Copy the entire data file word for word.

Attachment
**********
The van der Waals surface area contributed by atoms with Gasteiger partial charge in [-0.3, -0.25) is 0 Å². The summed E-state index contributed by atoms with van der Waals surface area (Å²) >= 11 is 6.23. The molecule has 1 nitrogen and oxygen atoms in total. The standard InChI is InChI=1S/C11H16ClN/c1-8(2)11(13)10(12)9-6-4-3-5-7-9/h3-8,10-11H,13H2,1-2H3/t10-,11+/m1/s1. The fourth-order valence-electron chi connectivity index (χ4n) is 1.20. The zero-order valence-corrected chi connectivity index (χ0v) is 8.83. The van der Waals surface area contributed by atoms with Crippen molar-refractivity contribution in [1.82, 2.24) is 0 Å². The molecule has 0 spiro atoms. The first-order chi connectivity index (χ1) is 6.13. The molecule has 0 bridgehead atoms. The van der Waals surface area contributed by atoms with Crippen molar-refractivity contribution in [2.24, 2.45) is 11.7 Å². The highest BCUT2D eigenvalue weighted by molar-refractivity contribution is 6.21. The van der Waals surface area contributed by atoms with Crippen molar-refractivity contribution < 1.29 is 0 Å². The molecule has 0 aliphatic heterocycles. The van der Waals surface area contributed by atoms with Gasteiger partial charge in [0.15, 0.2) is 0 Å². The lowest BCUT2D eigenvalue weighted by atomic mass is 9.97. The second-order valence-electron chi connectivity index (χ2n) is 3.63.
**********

The van der Waals surface area contributed by atoms with Gasteiger partial charge in [-0.3, -0.25) is 0 Å². The summed E-state index contributed by atoms with van der Waals surface area (Å²) >= 11 is 6.23. The molecule has 1 nitrogen and oxygen atoms in total. The standard InChI is InChI=1S/C11H16ClN/c1-8(2)11(13)10(12)9-6-4-3-5-7-9/h3-8,10-11H,13H2,1-2H3/t10-,11+/m1/s1. The fourth-order valence-electron chi connectivity index (χ4n) is 1.20. The zero-order valence-corrected chi connectivity index (χ0v) is 8.83. The van der Waals surface area contributed by atoms with Crippen molar-refractivity contribution in [1.82, 2.24) is 0 Å². The molecule has 0 spiro atoms. The first-order chi connectivity index (χ1) is 6.13. The molecule has 0 bridgehead atoms. The van der Waals surface area contributed by atoms with Crippen molar-refractivity contribution in [2.24, 2.45) is 11.7 Å². The highest BCUT2D eigenvalue weighted by molar-refractivity contribution is 6.21. The van der Waals surface area contributed by atoms with Crippen molar-refractivity contribution < 1.29 is 0 Å². The molecule has 0 aliphatic heterocycles. The van der Waals surface area contributed by atoms with Gasteiger partial charge in [0.15, 0.2) is 0 Å². The lowest BCUT2D eigenvalue weighted by atomic mass is 9.97. The second-order valence-electron chi connectivity index (χ2n) is 3.63.